In a move that’s sure to cause a lot of angst within the Indian wine community, the Delhi government has changed its taxation policy from a flat fee of Rs. 150 on imported wine to 30% of the price. A bottle of Louis Roederer champagne will jump from Rs 5,890 to Rs 7,500, while Moet & Chandon, currently priced at Rs 3,950, could be priced over Rs 5,000 at retail, said industry sources. Shiv Singh reports on the latest episode of the Indian wine tax saga.
Aman Dhall, MD of Brindco, one of the largest importers of wines, said in the Economic Times that the latest development will severely undermine the quality and breadth of premium and super-premium offerings in the Delhi market and drag down sales significantly. This taxation change comes just as the city was gearing up for the Commonwealth Games which would have in normal circumstances led to an increase in wine consumption.
The Delhi excise effected changes on imported spirits and wines over the weekend even as it called for industry response to a draft notification released more than a fortnight ago. The draft notification had suggested a slab structure in taxing the imported brands, but changes unveiled only talks of a 30% fee on MRP across price segments, sources added.
We at Sommelier India cannot but help express our disappointment at the change. We absolutely recognize the need for the government to tax liquor – it has and always has been an important and lucrative revenue stream. But to increase the local taxes so significantly and in one swoop will only hurt the industry and the wine culture. Indian wine drinkers in Delhi will be appalled at the prices and will shy away from more expensive wines. What’s more, at a time when hotels and restaurants need the revenue most to offset their losses, they will suffer further. The terrorist attacks in November last year hurt hotel occupancy and the hospitality business is still recovering from that traumatic event. The economic downturn doesn’t help either.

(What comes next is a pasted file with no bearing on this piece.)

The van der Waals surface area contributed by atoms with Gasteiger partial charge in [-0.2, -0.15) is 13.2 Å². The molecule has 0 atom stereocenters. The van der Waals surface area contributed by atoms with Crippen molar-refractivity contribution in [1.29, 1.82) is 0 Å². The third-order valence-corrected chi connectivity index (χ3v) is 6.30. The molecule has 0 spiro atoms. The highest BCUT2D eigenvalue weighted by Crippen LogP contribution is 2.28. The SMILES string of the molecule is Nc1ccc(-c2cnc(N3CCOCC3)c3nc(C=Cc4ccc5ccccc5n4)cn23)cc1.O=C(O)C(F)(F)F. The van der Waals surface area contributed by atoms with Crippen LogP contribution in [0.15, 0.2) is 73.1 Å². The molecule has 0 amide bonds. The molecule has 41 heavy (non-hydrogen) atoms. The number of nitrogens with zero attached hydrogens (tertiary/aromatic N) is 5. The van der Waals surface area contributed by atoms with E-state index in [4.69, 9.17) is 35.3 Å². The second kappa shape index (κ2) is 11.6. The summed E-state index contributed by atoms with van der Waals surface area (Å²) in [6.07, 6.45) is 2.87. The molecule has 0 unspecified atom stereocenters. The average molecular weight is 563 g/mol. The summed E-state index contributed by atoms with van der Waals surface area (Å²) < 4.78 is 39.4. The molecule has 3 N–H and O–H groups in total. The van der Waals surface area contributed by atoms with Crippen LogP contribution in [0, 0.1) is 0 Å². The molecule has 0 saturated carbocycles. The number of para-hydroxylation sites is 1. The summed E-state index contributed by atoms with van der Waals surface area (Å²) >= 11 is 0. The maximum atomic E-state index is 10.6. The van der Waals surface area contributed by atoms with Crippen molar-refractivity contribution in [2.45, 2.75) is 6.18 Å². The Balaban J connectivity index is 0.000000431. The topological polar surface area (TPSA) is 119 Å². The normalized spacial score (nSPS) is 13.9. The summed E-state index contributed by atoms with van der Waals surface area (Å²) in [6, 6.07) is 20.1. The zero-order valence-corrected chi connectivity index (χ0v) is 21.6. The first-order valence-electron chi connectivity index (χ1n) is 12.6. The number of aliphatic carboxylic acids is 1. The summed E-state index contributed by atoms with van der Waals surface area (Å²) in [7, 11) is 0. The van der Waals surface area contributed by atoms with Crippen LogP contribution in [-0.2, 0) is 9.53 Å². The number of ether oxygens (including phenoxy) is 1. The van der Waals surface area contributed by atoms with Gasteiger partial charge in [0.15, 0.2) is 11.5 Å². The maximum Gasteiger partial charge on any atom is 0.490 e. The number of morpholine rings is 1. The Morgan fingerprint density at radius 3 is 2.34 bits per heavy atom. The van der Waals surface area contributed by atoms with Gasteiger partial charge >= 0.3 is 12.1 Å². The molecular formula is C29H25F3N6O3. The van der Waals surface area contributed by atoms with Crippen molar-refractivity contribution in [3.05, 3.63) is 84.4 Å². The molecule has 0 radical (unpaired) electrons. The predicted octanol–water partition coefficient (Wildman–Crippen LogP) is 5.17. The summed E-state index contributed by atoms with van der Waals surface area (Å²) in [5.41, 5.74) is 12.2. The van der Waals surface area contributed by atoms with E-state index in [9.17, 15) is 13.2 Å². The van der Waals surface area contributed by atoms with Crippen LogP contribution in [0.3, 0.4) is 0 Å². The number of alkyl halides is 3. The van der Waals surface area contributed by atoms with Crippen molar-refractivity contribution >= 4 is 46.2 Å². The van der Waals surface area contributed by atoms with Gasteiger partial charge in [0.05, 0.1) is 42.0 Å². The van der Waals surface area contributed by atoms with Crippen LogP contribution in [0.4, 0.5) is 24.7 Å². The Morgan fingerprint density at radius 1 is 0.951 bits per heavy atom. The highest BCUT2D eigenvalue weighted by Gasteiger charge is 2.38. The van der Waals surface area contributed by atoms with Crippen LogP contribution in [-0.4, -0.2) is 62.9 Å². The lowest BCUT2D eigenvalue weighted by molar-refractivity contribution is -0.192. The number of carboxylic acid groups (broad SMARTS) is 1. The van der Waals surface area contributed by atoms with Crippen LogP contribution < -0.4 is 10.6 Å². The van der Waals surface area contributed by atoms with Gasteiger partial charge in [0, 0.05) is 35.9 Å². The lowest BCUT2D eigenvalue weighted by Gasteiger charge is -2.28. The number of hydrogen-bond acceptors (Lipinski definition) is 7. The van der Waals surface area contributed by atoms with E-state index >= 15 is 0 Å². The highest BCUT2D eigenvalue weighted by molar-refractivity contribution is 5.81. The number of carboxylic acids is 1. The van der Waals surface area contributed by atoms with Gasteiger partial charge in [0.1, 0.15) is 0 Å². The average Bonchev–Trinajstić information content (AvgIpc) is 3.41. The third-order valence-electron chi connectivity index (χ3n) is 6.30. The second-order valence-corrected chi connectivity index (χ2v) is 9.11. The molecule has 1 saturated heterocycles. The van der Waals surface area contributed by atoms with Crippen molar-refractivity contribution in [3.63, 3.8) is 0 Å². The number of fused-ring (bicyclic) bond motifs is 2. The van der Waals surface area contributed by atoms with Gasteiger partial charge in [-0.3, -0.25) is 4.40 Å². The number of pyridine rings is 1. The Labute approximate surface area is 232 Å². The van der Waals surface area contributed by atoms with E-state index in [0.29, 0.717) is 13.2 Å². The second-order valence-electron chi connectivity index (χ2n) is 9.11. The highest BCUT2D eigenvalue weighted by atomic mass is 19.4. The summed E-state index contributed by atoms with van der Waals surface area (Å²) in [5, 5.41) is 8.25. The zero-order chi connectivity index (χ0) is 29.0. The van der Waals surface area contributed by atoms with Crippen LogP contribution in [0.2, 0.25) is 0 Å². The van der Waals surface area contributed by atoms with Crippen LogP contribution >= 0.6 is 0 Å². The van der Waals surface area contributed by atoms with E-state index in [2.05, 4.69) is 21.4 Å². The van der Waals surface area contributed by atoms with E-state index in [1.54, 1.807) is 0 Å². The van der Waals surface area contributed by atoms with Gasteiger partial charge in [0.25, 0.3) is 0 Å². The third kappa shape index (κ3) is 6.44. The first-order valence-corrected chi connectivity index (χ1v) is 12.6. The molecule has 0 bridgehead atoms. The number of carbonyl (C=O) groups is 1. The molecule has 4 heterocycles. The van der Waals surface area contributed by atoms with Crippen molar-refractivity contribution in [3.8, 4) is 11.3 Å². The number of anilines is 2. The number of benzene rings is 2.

So what does this really mean in a practical sense? Wine at the low end of the spectrum will hardly be affected. But keep in mind that practically no foreign wine is cheap enough not to be affected. As a wine bottle gets more expensive, so too does the tax at 30%. Indian wine producers are sure to benefit as they operate mostly on the cheaper end of the spectrum. So too will duty free shops and embassies that are spared the taxation. Indian wine drinkers will suffer because they will no longer be able to afford a decent wine while dining at restaurants, but will be forced to go for cheaper, lower quality wines.
It is hard to tell how the EU will respond and if they will. Either way, the Indian wine drinker and foreign visitor is going to find Delhi an unfriendly city for wine lovers, while the hospitality business which sorely needs people to wine and dine will feel the pinch too. For prices of wines available in Delhi visit the Wines to Buy section.